I think corporations learn that the pragmatism that start-ups sometimes bring with them can also be an advantage for themselves. Companies hope that the cooperation will increase the innovativeness of their own employees or give them access to new technologies in order to expand their own business model or complement their product portfolio. Knowledge transfer is an important factor for both corporate groups and start-ups.
On the other hand, start-ups also benefit from a possible gain in reputation and increased awareness through cooperation. In concrete terms, cooperation can mean access to highly competent and usually expensive resources, which leads directly to time and cost advantages for the startup. However, I also see the advantage in the fact that corporations provide stability as reliable partners and help to make conscious decisions instead of rushing to them. The great thing about cooperation is that both worlds can get a glimpse of each other. As I said, everything is in the cloud with us, we are almost completely paperless. I think we can inspire.
As a former manager in a company, you can certainly give us a few tips on how to convince established companies to found themselves.
The most important factors are competence, respectability and vitamin B. The latter makes it so important for founders to network and exchange. The same applies to companies that want to discover good start-ups. Ideally, start-up founders have already gained experience in established companies. Then you are familiar with the structures and ways of thinking, you know the “corporate language” and you understand what established companies pay attention to.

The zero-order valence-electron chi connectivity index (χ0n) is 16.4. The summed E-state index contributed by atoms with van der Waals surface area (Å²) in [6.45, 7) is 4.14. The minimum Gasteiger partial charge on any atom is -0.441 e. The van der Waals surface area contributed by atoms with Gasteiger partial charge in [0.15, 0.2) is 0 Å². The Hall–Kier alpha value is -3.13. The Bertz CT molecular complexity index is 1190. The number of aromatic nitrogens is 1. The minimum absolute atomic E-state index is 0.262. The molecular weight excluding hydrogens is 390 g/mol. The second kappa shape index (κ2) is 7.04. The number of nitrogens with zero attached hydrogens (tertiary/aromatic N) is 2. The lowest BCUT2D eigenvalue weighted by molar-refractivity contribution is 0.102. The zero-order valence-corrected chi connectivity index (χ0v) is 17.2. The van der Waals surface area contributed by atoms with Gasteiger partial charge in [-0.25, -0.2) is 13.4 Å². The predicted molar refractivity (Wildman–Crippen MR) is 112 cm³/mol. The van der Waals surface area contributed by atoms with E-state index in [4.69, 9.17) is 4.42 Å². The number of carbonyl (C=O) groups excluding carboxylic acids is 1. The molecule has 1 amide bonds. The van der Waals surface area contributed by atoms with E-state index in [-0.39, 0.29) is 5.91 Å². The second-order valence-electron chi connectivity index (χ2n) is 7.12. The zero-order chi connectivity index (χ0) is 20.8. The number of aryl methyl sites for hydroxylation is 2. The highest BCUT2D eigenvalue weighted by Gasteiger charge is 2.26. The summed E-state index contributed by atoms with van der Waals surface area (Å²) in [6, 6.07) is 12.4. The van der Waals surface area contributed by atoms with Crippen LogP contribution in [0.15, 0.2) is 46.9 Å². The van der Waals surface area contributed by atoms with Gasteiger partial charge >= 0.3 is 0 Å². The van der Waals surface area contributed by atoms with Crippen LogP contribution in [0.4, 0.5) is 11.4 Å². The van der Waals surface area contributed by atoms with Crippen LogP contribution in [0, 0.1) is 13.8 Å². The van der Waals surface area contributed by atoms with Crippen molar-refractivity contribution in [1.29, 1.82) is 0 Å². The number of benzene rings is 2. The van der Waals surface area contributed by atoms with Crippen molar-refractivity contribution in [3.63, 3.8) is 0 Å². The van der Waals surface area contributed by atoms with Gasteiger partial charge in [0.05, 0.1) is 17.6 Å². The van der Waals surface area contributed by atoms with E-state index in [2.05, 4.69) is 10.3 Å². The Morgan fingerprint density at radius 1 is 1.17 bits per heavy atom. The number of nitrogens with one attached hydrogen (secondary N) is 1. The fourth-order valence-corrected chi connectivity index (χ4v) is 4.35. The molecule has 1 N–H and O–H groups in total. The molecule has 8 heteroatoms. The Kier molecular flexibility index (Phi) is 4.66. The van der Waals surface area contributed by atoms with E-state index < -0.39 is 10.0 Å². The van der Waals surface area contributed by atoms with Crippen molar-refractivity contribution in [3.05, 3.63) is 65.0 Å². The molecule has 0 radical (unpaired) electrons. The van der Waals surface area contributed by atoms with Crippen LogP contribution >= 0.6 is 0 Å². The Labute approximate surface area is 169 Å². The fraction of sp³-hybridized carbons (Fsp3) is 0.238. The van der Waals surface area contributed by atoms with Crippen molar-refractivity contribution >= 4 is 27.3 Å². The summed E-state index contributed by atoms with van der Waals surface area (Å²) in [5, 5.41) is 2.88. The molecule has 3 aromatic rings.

Finally, a personal question: you used to work for Vattenfall, but now you sell green electricity. – Where did you discover your green conscience?
I have two children, Richard also has a son. You simply see the world differently when you become a father and take responsibility for future life. Maybe some people might find this sentimental, but today I really ask myself: “How can you leave a good footprint in the world?
LinkedIn: Dr. Kyung-Hun Ha
Ambivation connects established companies with startups for innovation partnerships. As an innovation consultancy and matchmaker, Ambivation facilitates collaboration between founders and executives for general exchange, concrete customer, supplier or research partnerships. Ambivation supports companies in the identification of needs, startup identification, startup evaluation and initiation of cooperation. Formats such as research of relevant startups, startup monitoring, strategic cooperation consulting or event formats such as startup tours or Design Thinking workshops serve this purpose. The monthly newsletter also informs curious company representatives about current collaboration examples and events related to these cooperations.